In the body of the article, we finally read the real Iranian statement:

    “If it is proven to us that Iranian drones are being used in the Ukraine war against people, we should not remain indifferent,” state media cited Hossein Amirabdollahian as saying.

    So, in reality the Iranian official said that the Iranian drones shouldn’t be used against people, i.e., against non-military targets, which would be a war crime, of course. Here we learn that not only Iran is acknowledging that it supplies drones to Russia, but it also knows very well that those drones are intended to be used in Ukraine. That being said, if it will be proven that Russia is using those drones against non-military targets, such as kindergartens etc., it won’t be happy about it. It most probably wouldn’t do anything about it, but it won’t be happy. Diplomatically speaking.

    So, I don’t know about you, but my head is spinning. And this manipulation by what is supposed to be fair and balanced international news agency is so obvious, that it hardly makes any sense. It’s like they lie, and they know that the critically thinking readers know they lie, and still they don’t care. It became a farce, such as only the most indoctrinated or stupid people can still believe they get the real news from the mainstream media.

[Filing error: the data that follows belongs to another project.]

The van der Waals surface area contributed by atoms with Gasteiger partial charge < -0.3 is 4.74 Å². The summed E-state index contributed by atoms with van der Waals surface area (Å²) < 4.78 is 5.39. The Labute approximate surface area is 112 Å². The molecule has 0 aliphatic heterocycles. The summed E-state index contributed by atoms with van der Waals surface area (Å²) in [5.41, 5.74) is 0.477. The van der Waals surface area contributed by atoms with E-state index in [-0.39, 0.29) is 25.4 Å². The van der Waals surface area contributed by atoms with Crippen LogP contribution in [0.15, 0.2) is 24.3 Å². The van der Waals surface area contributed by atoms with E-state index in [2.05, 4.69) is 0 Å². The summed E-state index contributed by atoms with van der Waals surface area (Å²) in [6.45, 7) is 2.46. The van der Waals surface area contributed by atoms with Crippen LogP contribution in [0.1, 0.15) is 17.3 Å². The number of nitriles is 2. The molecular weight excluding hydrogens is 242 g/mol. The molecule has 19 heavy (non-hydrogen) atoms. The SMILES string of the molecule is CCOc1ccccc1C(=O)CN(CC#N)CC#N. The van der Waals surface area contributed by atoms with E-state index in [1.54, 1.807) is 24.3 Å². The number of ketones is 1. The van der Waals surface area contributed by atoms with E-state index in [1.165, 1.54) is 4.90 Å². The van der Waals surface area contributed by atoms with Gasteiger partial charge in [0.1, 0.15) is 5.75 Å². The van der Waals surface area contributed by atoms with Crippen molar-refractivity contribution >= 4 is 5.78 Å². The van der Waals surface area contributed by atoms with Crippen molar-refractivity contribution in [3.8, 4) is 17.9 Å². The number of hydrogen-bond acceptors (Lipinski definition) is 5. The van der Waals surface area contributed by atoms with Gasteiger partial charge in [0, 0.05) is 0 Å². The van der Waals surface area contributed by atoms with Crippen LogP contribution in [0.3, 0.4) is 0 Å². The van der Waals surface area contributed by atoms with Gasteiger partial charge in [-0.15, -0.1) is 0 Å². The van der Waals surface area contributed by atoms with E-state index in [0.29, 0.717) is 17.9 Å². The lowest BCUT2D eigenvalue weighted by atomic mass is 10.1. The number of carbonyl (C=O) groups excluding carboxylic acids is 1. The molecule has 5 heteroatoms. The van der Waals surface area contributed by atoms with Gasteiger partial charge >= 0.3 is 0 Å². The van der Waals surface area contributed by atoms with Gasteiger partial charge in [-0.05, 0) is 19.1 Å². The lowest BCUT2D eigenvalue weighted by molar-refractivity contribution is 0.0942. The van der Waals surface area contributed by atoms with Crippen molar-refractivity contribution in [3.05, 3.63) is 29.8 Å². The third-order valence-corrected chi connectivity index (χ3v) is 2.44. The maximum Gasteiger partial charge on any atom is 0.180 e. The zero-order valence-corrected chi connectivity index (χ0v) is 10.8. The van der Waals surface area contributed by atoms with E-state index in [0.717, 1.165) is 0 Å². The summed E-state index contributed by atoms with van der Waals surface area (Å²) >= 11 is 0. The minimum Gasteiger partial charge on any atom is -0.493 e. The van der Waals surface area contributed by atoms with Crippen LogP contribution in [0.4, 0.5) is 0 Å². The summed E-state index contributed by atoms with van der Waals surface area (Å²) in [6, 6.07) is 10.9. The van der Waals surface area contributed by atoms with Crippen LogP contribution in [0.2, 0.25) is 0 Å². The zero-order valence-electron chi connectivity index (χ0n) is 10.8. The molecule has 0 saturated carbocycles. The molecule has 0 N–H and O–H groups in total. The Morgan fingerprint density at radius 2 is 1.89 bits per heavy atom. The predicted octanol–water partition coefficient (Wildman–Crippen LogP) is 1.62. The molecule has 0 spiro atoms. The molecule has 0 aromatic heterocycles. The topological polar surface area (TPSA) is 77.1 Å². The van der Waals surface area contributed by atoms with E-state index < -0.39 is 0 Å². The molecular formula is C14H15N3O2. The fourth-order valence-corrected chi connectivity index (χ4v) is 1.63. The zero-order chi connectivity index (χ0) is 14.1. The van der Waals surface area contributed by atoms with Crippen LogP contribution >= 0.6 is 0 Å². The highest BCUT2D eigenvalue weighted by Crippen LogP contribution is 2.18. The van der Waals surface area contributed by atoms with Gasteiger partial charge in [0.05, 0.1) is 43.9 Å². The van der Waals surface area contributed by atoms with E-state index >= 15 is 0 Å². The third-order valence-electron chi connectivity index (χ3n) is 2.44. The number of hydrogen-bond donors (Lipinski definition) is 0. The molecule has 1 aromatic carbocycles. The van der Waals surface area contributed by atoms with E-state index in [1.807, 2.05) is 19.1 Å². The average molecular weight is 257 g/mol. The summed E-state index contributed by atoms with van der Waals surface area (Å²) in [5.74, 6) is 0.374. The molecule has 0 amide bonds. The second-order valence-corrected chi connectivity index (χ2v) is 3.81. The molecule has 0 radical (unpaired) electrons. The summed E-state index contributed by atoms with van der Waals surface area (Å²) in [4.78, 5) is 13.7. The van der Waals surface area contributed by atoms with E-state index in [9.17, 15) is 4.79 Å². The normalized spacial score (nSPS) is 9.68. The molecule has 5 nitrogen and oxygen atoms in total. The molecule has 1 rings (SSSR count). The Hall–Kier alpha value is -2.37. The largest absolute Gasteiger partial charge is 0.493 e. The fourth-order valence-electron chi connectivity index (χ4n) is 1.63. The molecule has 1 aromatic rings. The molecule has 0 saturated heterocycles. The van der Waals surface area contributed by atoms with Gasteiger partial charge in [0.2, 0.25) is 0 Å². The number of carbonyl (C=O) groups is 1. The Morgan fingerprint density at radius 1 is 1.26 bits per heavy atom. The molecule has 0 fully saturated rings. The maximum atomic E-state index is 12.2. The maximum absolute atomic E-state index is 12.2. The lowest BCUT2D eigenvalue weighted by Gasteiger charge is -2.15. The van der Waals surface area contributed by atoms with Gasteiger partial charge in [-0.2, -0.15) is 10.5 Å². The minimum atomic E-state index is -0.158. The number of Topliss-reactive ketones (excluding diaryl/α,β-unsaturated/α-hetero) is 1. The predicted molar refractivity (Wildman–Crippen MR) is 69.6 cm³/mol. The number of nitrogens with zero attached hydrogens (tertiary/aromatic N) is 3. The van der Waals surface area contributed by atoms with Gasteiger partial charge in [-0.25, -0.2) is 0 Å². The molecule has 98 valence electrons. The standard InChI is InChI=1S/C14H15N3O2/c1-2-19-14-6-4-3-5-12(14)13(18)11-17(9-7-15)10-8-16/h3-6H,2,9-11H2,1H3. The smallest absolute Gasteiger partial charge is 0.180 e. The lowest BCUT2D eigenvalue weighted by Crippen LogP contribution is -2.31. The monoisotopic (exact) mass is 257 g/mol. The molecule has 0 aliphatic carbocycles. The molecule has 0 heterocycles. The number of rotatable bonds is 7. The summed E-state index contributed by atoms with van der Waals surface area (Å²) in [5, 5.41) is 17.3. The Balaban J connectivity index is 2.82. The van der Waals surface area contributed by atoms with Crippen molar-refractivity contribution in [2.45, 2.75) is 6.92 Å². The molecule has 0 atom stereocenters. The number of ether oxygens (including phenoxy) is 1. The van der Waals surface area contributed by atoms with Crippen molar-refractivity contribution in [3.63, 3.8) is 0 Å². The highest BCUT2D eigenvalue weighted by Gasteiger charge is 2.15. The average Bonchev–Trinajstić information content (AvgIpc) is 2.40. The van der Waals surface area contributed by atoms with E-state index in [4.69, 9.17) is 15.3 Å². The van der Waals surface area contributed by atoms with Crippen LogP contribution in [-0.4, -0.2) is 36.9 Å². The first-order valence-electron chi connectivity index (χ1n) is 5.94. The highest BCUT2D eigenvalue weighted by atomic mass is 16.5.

In fact, this is so incompetent and/or dismissive of the target audience, that it reminds me of Russian government and MoD in that particular aspect. Is there not a place in the world for normal people to live and be governed by the normal government? I’m not asking for ideal government and society, but just a bit of common sense, that’s all. If there would be such a place, I would really want to move there.

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  • The State of Russian Army — Back to the USSR

    In last days I saw three articles on BMPD (a Russian CAST military “think-tank”) Telegram channel:

    T-62 main battle tank (entered service in 1961)

    Let’s start with the first article. T-62 is a second post-WWII generation MBT. It succeeded the first past-war generation T-54/55. In turn, it was followed by the third generation T-64 and T-72, which were followed by the fourth generation T-80/T-90. The latest Russian MBT is a fifth generation T-14 Armata.